Meds:  KNOW your meds (remember my "How to Make A Medical Info Sheet post: Tip #4: Know Yourself) and also know what meds you will be taking in the hospital--your inpatient medications may be very different than your home meds.  ASK FOR AN INPATIENT LIST OF YOUR MEDICATIONS WHEN YOU ARE ADMITTED AND KEEP THAT LIST NEXT TO YOUR HOSPITAL BED AT ALL TIMES.  As your nurse gives you your meds, she/he is required to tell you what she is giving you.  Cross check the names of EVERY med that the nurse gives you with your list.  If there is a new med, ask her/him to explain why it was added.  Sometimes you will find that the nurse may accidently have nearly given you the wrong meds.  Make sure the nurse manager knows but be compassionate to the nurse--unfortunately this happens all the time and sometimes its the pharmacy's fault!  Try NOT to refuse meds without letting the doctor know first.  Ask questions and advocate for yourself (like I suggested in Tip #1: Be A Teammate!) but remember--we have been in school/training for a minimum of 12-18 years + our years in independent practice.  Sometimes its good to trust that judgement (not always, but most of the time its a good idea).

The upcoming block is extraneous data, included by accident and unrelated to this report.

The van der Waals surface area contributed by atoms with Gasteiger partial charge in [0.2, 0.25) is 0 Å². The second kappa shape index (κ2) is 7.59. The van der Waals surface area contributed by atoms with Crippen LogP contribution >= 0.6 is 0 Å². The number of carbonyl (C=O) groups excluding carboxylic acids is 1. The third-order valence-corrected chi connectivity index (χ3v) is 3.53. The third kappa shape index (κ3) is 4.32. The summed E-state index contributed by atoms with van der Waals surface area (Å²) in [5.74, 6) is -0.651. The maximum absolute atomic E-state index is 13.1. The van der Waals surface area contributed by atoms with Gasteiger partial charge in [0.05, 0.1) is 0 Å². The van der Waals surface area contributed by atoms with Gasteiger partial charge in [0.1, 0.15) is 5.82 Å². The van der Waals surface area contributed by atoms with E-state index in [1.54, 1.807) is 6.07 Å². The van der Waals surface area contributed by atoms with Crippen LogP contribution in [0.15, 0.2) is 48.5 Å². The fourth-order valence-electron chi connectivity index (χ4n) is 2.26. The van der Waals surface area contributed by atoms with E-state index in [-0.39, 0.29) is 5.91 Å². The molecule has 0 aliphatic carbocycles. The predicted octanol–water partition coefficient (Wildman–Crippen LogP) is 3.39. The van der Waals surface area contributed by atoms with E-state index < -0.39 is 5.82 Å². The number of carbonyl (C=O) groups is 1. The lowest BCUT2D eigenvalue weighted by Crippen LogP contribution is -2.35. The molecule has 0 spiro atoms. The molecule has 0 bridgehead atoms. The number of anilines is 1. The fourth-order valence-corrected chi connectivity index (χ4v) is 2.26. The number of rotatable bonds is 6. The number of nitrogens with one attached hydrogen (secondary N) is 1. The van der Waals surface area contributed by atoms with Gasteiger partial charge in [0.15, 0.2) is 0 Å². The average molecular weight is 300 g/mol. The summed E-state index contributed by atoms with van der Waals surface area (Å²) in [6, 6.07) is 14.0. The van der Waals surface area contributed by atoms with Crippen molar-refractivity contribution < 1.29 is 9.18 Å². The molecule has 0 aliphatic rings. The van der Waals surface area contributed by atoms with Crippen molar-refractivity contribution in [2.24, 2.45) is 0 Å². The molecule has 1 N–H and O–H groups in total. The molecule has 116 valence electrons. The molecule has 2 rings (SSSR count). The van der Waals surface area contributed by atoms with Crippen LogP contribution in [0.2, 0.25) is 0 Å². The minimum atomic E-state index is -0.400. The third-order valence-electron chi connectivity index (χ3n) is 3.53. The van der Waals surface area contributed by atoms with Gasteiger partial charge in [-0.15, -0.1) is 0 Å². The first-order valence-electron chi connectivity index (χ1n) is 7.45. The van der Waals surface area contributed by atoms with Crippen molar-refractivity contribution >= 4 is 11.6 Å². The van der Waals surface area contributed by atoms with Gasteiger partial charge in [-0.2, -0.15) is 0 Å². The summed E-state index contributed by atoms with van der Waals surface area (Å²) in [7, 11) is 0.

Skin: This is VERY important. EVERY day, your family member & nursing should:
-check ALL points of contact of your body with the bed & check skin from head to toe for dryness, rash, cuts, bruises, etc.  Many of these skin issues are normal (particularly bruising & dryness) but they should be documented.
-The Happy Nurse recommends checking specifically for ULCERS/SKIN BREAKDOWN in the following areas:  the back of the head, elbows, shoulder blades, buttocks & heels.  At the buttocks, check between the folds because many ulcers start at the sacrum.  Also, staff should daily check the genital region for any skin issues.  An ulcer is NEVER a normal finding and should be treated immediately that day.